"Additionally, their specific expertise is more 'rare' as compared with entry- to mid-level IT pros -- so if something happens there is not another resource to allocate to that effort," because senior IT staffers often possess very specific/niche skill sets that cannot be easily replicated, Hayman adds. And to keep projects moving ahead while they are out, senior IT execs need to check in and provide resolutions to whatever may be causing a project to halt momentarily, he says.
While not specifically geared to vacation time, a 2013 survey by Robert Half Technology found that 73% of CIOs check in with work "often" or "somewhat often" on evenings and weekends. The survey of 2,300 CIOs at random U.S. companies also found that only 14% said they never check in outside normal business hours.
When I'm on vacation on any given day I budget at least one hour of time [for work]. Harry Roberts, CIO, Century 21 Department Stores
Harry Roberts, CIO of Century 21 department stores, says most CIOs assume that they have to be available at all times. "You're at the company's disposal," he says. "I take the operation seriously so I would say there's rarely a time when I'm on vacation when I don't have to do something" related to work. That could be reading emails, addressing something urgent or getting back to someone who needs to talk to him, or dealing with a system or budgetary issue.
"When I'm on vacation on any given day I budget at least one hour of time" for work, says Roberts. "It's just the nature of the beast."
Juggling summertime projects
Dave Jackson, director of IT and CIO at Welch's, says it's up to staff to manage their vacation time; scheduling must be done with their managers' approval. "We allow people to carry over vacation due to mission-critical projects," he adds. Welch's has about 30 internal IT employees and 20 contractors.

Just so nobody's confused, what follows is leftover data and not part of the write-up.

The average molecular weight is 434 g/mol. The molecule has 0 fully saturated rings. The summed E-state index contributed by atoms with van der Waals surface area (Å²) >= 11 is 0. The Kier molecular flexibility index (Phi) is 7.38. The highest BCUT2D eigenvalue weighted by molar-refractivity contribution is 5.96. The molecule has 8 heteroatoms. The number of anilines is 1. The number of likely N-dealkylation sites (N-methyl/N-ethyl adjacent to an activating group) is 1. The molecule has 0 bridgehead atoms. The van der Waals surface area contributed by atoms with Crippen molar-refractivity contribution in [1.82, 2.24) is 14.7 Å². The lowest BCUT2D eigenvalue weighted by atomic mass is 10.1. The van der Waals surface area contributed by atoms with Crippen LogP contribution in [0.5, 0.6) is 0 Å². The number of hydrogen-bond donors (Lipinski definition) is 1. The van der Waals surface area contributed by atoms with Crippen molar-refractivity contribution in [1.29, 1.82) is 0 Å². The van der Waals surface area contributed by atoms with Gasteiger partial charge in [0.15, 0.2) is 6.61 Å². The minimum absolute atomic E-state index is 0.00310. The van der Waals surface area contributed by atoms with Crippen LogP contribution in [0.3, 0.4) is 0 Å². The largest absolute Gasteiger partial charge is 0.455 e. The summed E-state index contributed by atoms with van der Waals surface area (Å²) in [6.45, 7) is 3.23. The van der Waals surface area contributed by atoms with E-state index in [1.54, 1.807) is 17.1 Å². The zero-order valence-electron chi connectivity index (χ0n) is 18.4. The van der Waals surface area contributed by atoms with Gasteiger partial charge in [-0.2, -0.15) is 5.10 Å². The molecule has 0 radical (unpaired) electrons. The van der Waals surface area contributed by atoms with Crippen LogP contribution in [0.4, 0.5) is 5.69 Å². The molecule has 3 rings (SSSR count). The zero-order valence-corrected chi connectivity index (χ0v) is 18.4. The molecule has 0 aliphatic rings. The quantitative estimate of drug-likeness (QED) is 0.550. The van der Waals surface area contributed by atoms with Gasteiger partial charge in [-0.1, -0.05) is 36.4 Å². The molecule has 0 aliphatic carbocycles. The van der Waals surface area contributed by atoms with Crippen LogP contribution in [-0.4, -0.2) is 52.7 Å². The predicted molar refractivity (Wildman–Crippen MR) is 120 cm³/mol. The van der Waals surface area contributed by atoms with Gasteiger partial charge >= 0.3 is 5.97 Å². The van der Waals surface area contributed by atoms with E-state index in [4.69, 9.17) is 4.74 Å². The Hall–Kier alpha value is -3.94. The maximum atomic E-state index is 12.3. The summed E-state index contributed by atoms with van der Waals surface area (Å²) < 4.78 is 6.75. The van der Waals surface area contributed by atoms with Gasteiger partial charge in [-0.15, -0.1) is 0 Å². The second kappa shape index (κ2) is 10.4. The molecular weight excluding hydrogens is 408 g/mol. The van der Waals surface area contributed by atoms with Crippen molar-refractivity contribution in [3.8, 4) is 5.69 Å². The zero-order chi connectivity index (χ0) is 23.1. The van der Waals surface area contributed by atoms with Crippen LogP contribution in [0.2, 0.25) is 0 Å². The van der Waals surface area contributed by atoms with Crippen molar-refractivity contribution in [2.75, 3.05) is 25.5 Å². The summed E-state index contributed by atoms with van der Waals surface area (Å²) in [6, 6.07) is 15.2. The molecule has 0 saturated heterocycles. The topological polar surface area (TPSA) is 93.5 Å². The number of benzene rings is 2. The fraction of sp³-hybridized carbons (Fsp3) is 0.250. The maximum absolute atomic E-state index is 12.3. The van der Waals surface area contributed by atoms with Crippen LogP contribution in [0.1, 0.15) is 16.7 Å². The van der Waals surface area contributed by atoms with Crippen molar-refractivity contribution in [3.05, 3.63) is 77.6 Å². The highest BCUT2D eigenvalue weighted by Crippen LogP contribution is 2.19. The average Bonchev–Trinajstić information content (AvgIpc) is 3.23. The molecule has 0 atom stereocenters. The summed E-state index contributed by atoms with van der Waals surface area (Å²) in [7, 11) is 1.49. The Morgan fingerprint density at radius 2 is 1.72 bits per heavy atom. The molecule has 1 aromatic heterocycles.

When there is a project underway, most of his people have a backup, even in the summer. The Welch's fiscal year ends on Aug. 31, so often there are significant projects that need to be completed during the summer. But, Jackson says, people are aware of that coming into the summer months, and if they want time off they need to work with their business process owner.
"We encourage people to plan ahead and work with their backup and communicate with them and schedule tasks accordingly," he says. "It hasn't really been too much of a problem over the last five years."
"We try hard not to bother someone" while on vacation, says Dave Jackson, CIO at Welch's, but "if they're working four hours while they're on vacation they don't have to count that as vacation time."
Jackson says the company really works to make sure IT staff schedule vacation time. "We have several folks who are from India, and what they like to do is save up their vacation time and go back to India for three to four weeks at a time, and we allow them to do that. We also allow them to work from India while they're there. We try our best to be flexible in situations like that."
Jackson says his IT staff is a very dedicated group of people who will take their PCs with them on vacation and check in and make sure things are taken care of while they're gone. "We try hard not to bother someone ... [but] if they're working four hours while they're on vacation they don't have to count that as vacation time."
As a retailer with a heavy ecommerce presence, Roberts says IT needs to keep the lights on 24x7. "Within my organization we spread the load and know when folks go on vacation, and try to have others cover for them," he says.
Specialists on call
However, "like many retailers we don't have 14 people covering the same system. So sometimes we have to call people." Members of his team all carry a smartphone, and most have the ability to access systems while they are mobile. He estimates that someone will get called while they are on vacation less than 25% of the time. "We try to respect vacations but the reality is it happens." There are specialists who are really the only ones who can address an issue, he says.
Century 21 has roughly 50 IT people; about half are on the development/application side and the other half are on the break/fix or computer operations side. The business analysts, who are on the development side and interact with end users as well as troubleshoot business issues, are the ones who probably have the biggest challenge when they go away in terms of making sure they have coverage.
Roberts says they actively cross-train certain IT staff but "the reality is there's always going to be pockets of people or someone who's the 'expert,' and something happens where we need to have that person. There are people who are great at financial systems and merchandising systems, but there's different business acumen in some cases."